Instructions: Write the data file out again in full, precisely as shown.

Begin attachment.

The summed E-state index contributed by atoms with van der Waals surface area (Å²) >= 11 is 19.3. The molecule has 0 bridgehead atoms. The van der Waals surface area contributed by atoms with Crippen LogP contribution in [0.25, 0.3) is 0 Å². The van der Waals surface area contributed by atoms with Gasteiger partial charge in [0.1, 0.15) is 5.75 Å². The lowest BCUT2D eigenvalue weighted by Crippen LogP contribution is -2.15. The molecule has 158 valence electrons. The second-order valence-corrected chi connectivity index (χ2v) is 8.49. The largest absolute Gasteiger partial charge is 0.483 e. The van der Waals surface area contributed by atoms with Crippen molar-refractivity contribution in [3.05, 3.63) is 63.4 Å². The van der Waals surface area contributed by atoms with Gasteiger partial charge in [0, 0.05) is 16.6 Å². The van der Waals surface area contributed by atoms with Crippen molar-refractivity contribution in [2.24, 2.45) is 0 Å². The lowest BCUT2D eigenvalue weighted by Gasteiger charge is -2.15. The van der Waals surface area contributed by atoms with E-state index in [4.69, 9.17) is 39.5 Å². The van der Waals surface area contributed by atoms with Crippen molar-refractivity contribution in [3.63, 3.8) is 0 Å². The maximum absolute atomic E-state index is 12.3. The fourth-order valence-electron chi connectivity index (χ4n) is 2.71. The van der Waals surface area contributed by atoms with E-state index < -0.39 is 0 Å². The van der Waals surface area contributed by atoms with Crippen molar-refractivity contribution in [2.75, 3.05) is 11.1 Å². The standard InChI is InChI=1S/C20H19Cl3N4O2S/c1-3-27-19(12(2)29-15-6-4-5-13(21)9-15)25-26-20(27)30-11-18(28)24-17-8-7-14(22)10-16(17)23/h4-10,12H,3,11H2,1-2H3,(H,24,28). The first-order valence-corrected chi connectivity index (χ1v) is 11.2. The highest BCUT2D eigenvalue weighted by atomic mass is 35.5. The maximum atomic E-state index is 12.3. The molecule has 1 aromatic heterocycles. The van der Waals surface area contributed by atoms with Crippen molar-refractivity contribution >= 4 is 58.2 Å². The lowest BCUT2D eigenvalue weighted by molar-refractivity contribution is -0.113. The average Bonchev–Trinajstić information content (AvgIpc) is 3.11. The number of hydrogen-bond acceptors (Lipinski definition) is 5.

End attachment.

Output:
The summed E-state index contributed by atoms with van der Waals surface area (Å²) >= 11 is 19.3. The molecule has 0 bridgehead atoms. The van der Waals surface area contributed by atoms with Crippen LogP contribution in [0.25, 0.3) is 0 Å². The van der Waals surface area contributed by atoms with Gasteiger partial charge in [0.1, 0.15) is 5.75 Å². The lowest BCUT2D eigenvalue weighted by Crippen LogP contribution is -2.15. The molecule has 158 valence electrons. The second-order valence-corrected chi connectivity index (χ2v) is 8.49. The largest absolute Gasteiger partial charge is 0.483 e. The van der Waals surface area contributed by atoms with Crippen molar-refractivity contribution in [3.05, 3.63) is 63.4 Å². The van der Waals surface area contributed by atoms with Gasteiger partial charge in [0, 0.05) is 16.6 Å². The van der Waals surface area contributed by atoms with Crippen molar-refractivity contribution in [2.24, 2.45) is 0 Å². The lowest BCUT2D eigenvalue weighted by Gasteiger charge is -2.15. The van der Waals surface area contributed by atoms with E-state index in [4.69, 9.17) is 39.5 Å². The van der Waals surface area contributed by atoms with Crippen molar-refractivity contribution in [3.63, 3.8) is 0 Å². The maximum absolute atomic E-state index is 12.3. The fourth-order valence-electron chi connectivity index (χ4n) is 2.71. The van der Waals surface area contributed by atoms with E-state index < -0.39 is 0 Å². The van der Waals surface area contributed by atoms with Crippen molar-refractivity contribution in [2.75, 3.05) is 11.1 Å². The standard InChI is InChI=1S/C20H19Cl3N4O2S/c1-3-27-19(12(2)29-15-6-4-5-13(21)9-15)25-26-20(27)30-11-18(28)24-17-8-7-14(22)10-16(17)23/h4-10,12H,3,11H2,1-2H3,(H,24,28). The first-order valence-corrected chi connectivity index (χ1v) is 11.2. The highest BCUT2D eigenvalue weighted by atomic mass is 35.5. The maximum atomic E-state index is 12.3. The molecule has 1 aromatic heterocycles. The van der Waals surface area contributed by atoms with Crippen molar-refractivity contribution >= 4 is 58.2 Å². The lowest BCUT2D eigenvalue weighted by molar-refractivity contribution is -0.113. The average Bonchev–Trinajstić information content (AvgIpc) is 3.11. The number of hydrogen-bond acceptors (Lipinski definition) is 5.